When it comes to the origin of the word “jazz,” it seems that each person simply believes what she or he wants to.
Some would like the word to come from Africa, so they firmly believe the stories that support that. Others want it to be an African-American word, so they look for that. The venerable saxophonist, composer and educator Archie Shepp lived in Paris for many years, and he has not the slightest doubt that “jazz” is a French word. But professional linguists (scholars of languages and their history), etymologists (researchers of word origins) and lexicographers (dictionary researchers) have been on the case for decades, and the real story is far less simple. Let’s take a look.
The word “jazz” probably derives from the slang word “jasm,”which originally meant energy, vitality, spirit, pep. The Oxford English Dictionary, the most reliable and complete record of the English language, traces “jasm” back to at least 1860:
J. G. Holland Miss Gilbert’s Career xix. 350 ‘She’s just like her mother… Oh! she’s just as full of jasm!’.. ‘Now tell me what “jasm” is.’.. ‘If you’ll take thunder and lightening, and a steamboat and a buzz-saw, and mix ’em up, and put ’em into a woman, that’s jasm.’
Note the discussion of what “jasm,” means, which suggests that it was fairly new, not in widespread use at the time. Some have suggested that it originated as a variant of “gism,” which has the same meaning and can be traced back a little further, to 1842. By the end of the 1800s, “gism” meant not only “vitality” but also “virility,” leading to the word being used as slang for “semen.”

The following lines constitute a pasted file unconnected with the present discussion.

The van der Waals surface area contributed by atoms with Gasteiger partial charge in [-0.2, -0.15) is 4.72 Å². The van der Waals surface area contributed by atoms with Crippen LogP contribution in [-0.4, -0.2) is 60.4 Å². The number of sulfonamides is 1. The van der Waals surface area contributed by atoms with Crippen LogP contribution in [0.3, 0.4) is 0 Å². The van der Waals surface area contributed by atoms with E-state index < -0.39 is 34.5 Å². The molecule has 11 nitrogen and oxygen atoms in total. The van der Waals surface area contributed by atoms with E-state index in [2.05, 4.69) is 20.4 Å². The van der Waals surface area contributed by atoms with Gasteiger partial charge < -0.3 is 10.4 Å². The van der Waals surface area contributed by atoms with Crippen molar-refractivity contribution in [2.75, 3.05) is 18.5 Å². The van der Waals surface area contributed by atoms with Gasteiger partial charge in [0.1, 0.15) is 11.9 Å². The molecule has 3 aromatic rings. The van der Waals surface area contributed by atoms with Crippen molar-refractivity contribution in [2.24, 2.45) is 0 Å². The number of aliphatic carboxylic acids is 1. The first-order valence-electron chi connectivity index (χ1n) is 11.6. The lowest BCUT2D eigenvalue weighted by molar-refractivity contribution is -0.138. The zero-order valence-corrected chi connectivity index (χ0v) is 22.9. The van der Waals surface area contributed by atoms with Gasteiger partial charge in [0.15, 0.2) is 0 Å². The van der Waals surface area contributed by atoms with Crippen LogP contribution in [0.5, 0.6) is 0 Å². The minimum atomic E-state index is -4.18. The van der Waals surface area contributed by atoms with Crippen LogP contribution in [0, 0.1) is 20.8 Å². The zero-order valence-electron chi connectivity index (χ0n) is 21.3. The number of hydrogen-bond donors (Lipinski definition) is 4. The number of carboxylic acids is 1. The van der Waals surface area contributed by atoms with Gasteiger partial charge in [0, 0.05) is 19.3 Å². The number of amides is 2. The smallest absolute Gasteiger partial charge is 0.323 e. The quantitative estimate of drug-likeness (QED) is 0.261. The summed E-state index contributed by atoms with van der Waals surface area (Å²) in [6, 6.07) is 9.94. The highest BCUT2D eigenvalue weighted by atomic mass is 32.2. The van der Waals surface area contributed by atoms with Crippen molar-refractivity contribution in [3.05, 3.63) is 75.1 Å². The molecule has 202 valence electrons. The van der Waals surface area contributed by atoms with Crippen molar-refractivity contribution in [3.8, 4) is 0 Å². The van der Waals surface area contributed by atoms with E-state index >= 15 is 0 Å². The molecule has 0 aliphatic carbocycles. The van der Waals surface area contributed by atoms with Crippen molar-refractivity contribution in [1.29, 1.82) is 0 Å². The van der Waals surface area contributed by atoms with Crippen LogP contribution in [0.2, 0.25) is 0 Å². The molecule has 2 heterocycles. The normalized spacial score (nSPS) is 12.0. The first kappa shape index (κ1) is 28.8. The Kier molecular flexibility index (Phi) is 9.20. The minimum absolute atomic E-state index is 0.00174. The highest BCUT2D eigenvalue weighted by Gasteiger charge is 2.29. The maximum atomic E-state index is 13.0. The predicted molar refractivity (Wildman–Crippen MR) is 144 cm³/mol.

But — and this is significant — although a similar evolution happened to the word “jazz,” which became slang for the act of sex, that did not happen until 1918 at the earliest. That is, the sexual connotation was not part of the origin of the word, but something added later. According to the etymologist Professor Gerald Cohen, the leading researcher of the word “jazz” (and author of a study summarizing his work to date; see below), it’s not even certain that “gism” and “jasm” are related. The research is still ongoing, and it’s quite possible that they are two independent words. In short, “jazz” probably comes from “jasm,” and let’s leave “gism” out of it.
“Jazz” seems to have originated among white Americans, and the earliest printed uses are in California baseball writing, where it means “lively, energetic.” (The word still carries this meaning, as in “Let’s jazz this up!”) The earliest known usage occurs on April 2, 1912, in an article discovered by researcher George A. Thompson, and sent to me courtesy of Dr. Cohen.
Read more: WBGO